Then they proceeded to promote Albay as “maganda, maraming magagawa, masaya, masarap ang pagkain, mayaman ang kultura na may bago, na ‘pag pumunta ka tiyak may maaalala ka”—beautiful, exciting, fun, with delicious food and rich culture.

What to eat

In food alone, you will not be bored. Being the chili capital of the Philippines, people have added the spice to almost anything, from spicy viands like the Bicol Express to chili ice cream.

At Colonial Grill, which also has a branch at the mall, the chili ice cream becomes a conversation piece as you can choose the spice level.
Level 1 is tolerable, with just a hint of chili. Level 3 means burning your tonsils! It’s quite the conversation piece when anyone dares take on the high levels.

Don’t miss out on eating Tinutungan. Native chicken is cooked in coconut milk (gata) from smoked coconut meat.

If you are looking for the best restaurants, here are Rep. Salceda’s favorites: Bob Marlin’s, Lava Resto, Jasmine, Balak Cena Una and Ysabels. Then, of course, there is the original Colonial Grill (Rizal Avenue, Old Albay District, Legaspi). Aside from tinutungang manok, be sure to order laing (taro leaves and chili cooked in coconut milk), pinangat (taro leaves, chili, meat and coconut milk wrapped in gabi leaves and tied securely with coconut leaf), and Colonial Grill’s ice cream.

Sunset cocktails

For a first class vacation, splurge on Misibis Bay. You are treated to your own villa, some with its own infinity pool so you can see the stretch of the beach, as well as your own private exit to the beach. Depending on the location of your room, you may just spot the Bicol sunrise from your personal pool.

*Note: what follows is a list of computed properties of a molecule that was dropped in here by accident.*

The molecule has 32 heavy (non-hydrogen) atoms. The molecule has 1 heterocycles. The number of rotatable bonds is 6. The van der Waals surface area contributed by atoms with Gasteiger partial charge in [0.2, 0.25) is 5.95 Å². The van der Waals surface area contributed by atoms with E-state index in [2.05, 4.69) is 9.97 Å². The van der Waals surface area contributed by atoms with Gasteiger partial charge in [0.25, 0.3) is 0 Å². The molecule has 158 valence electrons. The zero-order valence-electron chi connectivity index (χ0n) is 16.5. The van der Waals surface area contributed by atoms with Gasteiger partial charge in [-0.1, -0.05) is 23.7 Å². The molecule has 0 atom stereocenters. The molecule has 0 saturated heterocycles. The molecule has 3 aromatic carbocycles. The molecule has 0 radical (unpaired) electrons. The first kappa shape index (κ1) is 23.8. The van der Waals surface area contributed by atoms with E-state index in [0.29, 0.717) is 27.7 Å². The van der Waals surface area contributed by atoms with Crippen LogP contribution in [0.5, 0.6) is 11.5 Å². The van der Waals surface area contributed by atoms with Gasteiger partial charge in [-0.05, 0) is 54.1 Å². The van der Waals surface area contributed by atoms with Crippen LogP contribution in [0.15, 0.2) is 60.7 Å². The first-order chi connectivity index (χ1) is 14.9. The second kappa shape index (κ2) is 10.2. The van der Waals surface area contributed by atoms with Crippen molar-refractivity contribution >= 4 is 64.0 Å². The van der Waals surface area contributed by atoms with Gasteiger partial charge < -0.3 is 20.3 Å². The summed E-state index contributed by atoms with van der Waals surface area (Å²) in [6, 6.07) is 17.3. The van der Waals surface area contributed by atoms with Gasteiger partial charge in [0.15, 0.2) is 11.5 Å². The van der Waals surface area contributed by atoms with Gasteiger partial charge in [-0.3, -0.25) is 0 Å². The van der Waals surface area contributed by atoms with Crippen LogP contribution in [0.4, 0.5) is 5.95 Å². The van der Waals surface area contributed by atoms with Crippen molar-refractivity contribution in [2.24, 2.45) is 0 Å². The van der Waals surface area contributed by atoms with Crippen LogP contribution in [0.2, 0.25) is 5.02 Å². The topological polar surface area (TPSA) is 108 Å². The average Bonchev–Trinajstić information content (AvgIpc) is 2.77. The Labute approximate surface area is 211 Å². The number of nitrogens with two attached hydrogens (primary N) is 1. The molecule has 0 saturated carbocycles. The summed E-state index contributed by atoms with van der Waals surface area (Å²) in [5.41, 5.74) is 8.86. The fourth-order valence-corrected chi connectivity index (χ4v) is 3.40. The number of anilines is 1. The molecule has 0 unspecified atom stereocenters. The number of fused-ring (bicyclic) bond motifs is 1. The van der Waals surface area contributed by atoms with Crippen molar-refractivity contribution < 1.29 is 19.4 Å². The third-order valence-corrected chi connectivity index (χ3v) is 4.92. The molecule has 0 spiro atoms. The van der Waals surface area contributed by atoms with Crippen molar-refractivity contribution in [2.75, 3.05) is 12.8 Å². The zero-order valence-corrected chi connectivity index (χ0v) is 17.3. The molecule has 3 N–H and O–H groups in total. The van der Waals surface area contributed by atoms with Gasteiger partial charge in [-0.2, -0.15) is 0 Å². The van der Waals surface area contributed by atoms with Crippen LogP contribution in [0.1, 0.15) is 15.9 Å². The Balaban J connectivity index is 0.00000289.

At 5 p.m., enjoy the sunset cruise. A speedboat will bring you from the beach to a cove nearby. If you are lucky, as we were, Mt. Mayon may just join you and you will see the perfectly shaped volcano against a beautiful pink sunset sky during your boat ride to the cove. When you get to the cove, breathe it all in with a glass of champagne or Prosecco and some tapas. Nature trip the Misibis way!

In the evenings, Misibis can set up a beautiful dinner literally on the beach. Perfectly cooked kilawin, traditionally cooked laing, or freshly grilled seafood are all available for the luxurious traveler, with the ambiance made even more memorable by the beautiful live acoustics and vocals by the soft jazz band First String.

Come back

Salceda said, “There are no goodbyes in Albay.” I don’t know if that’s just because it rhymes but it is hard to part with the beauty of Legazpi. One thing’s for sure: You will want to come back! This city is living testament that it is really “more fun in the Philippines!”

For updates on Albay, follow Cong. Joey Salceda on Facebook. Search Joey Sarte Salceda (Constant Kindness).

Misibis Bay, Cagraray Island, Bacacay, Albay Province, Bicol Region, Philippines. For inquiries, call +63917-5991606 or +63 921-4873869. E-mail [email protected]

More from the author in margauxsalcedo.com Follow @margauxsalcedo on Twitter, Instagram, Facebook.

By: Margaux Salcedo, Philippine Daily Inquirer
July 14, 2015
Source: http://business.inquirer.net/214792/rediscovering-albay